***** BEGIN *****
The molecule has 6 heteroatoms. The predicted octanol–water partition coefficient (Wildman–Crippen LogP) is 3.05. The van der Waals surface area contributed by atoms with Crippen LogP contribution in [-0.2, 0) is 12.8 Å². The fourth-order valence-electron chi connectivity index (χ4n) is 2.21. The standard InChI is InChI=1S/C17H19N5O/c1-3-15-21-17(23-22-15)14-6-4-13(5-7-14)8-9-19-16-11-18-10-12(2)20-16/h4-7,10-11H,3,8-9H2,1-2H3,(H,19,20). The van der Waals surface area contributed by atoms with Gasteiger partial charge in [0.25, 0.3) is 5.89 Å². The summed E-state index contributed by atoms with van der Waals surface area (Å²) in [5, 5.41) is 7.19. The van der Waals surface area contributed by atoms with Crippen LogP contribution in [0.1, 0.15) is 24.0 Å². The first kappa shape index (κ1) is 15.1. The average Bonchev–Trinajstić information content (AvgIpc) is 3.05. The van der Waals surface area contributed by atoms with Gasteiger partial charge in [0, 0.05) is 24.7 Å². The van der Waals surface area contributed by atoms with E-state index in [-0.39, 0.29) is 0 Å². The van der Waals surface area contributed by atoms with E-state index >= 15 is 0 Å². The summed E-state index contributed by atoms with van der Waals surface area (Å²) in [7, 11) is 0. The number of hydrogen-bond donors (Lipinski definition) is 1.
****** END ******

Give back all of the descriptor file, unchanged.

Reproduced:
The molecule has 6 heteroatoms. The predicted octanol–water partition coefficient (Wildman–Crippen LogP) is 3.05. The van der Waals surface area contributed by atoms with Crippen LogP contribution in [-0.2, 0) is 12.8 Å². The fourth-order valence-electron chi connectivity index (χ4n) is 2.21. The standard InChI is InChI=1S/C17H19N5O/c1-3-15-21-17(23-22-15)14-6-4-13(5-7-14)8-9-19-16-11-18-10-12(2)20-16/h4-7,10-11H,3,8-9H2,1-2H3,(H,19,20). The van der Waals surface area contributed by atoms with Gasteiger partial charge in [0.25, 0.3) is 5.89 Å². The summed E-state index contributed by atoms with van der Waals surface area (Å²) in [5, 5.41) is 7.19. The van der Waals surface area contributed by atoms with Crippen LogP contribution in [0.1, 0.15) is 24.0 Å². The first kappa shape index (κ1) is 15.1. The average Bonchev–Trinajstić information content (AvgIpc) is 3.05. The van der Waals surface area contributed by atoms with Gasteiger partial charge in [0, 0.05) is 24.7 Å². The van der Waals surface area contributed by atoms with E-state index in [-0.39, 0.29) is 0 Å². The van der Waals surface area contributed by atoms with E-state index >= 15 is 0 Å². The summed E-state index contributed by atoms with van der Waals surface area (Å²) in [7, 11) is 0. The number of hydrogen-bond donors (Lipinski definition) is 1.